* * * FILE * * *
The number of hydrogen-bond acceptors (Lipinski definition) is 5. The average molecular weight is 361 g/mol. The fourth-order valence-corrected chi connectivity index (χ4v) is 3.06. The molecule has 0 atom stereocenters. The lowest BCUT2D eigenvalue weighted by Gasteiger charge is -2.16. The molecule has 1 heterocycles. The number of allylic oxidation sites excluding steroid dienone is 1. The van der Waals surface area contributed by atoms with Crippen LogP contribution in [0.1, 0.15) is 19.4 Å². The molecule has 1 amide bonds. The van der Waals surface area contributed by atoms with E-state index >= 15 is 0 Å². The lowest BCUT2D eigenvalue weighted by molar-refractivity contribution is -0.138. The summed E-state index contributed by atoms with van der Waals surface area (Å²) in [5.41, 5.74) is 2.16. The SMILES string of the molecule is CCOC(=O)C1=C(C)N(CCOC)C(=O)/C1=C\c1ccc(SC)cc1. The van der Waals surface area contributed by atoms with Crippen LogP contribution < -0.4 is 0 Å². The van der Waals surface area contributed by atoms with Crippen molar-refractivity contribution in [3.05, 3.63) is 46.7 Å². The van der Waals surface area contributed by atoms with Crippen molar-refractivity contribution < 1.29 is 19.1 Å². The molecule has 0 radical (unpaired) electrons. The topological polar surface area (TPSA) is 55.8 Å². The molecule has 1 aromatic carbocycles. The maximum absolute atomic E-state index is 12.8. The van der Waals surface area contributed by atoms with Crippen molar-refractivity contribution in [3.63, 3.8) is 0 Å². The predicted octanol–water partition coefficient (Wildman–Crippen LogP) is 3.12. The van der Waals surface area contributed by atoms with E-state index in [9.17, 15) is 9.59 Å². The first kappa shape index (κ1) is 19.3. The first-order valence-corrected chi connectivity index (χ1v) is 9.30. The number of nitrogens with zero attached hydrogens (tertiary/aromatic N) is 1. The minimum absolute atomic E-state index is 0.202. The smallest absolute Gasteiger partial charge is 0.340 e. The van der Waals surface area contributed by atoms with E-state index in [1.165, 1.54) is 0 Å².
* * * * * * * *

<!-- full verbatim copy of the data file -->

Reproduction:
The number of hydrogen-bond acceptors (Lipinski definition) is 5. The average molecular weight is 361 g/mol. The fourth-order valence-corrected chi connectivity index (χ4v) is 3.06. The molecule has 0 atom stereocenters. The lowest BCUT2D eigenvalue weighted by Gasteiger charge is -2.16. The molecule has 1 heterocycles. The number of allylic oxidation sites excluding steroid dienone is 1. The van der Waals surface area contributed by atoms with Crippen LogP contribution in [0.1, 0.15) is 19.4 Å². The molecule has 1 amide bonds. The van der Waals surface area contributed by atoms with E-state index >= 15 is 0 Å². The lowest BCUT2D eigenvalue weighted by molar-refractivity contribution is -0.138. The summed E-state index contributed by atoms with van der Waals surface area (Å²) in [5.41, 5.74) is 2.16. The SMILES string of the molecule is CCOC(=O)C1=C(C)N(CCOC)C(=O)/C1=C\c1ccc(SC)cc1. The van der Waals surface area contributed by atoms with Crippen LogP contribution < -0.4 is 0 Å². The van der Waals surface area contributed by atoms with Crippen molar-refractivity contribution in [3.05, 3.63) is 46.7 Å². The van der Waals surface area contributed by atoms with Crippen molar-refractivity contribution < 1.29 is 19.1 Å². The molecule has 0 radical (unpaired) electrons. The topological polar surface area (TPSA) is 55.8 Å². The molecule has 1 aromatic carbocycles. The maximum absolute atomic E-state index is 12.8. The van der Waals surface area contributed by atoms with Crippen molar-refractivity contribution in [3.63, 3.8) is 0 Å². The predicted octanol–water partition coefficient (Wildman–Crippen LogP) is 3.12. The van der Waals surface area contributed by atoms with E-state index in [9.17, 15) is 9.59 Å². The first kappa shape index (κ1) is 19.3. The first-order valence-corrected chi connectivity index (χ1v) is 9.30. The number of nitrogens with zero attached hydrogens (tertiary/aromatic N) is 1. The minimum absolute atomic E-state index is 0.202. The smallest absolute Gasteiger partial charge is 0.340 e. The van der Waals surface area contributed by atoms with E-state index in [1.165, 1.54) is 0 Å².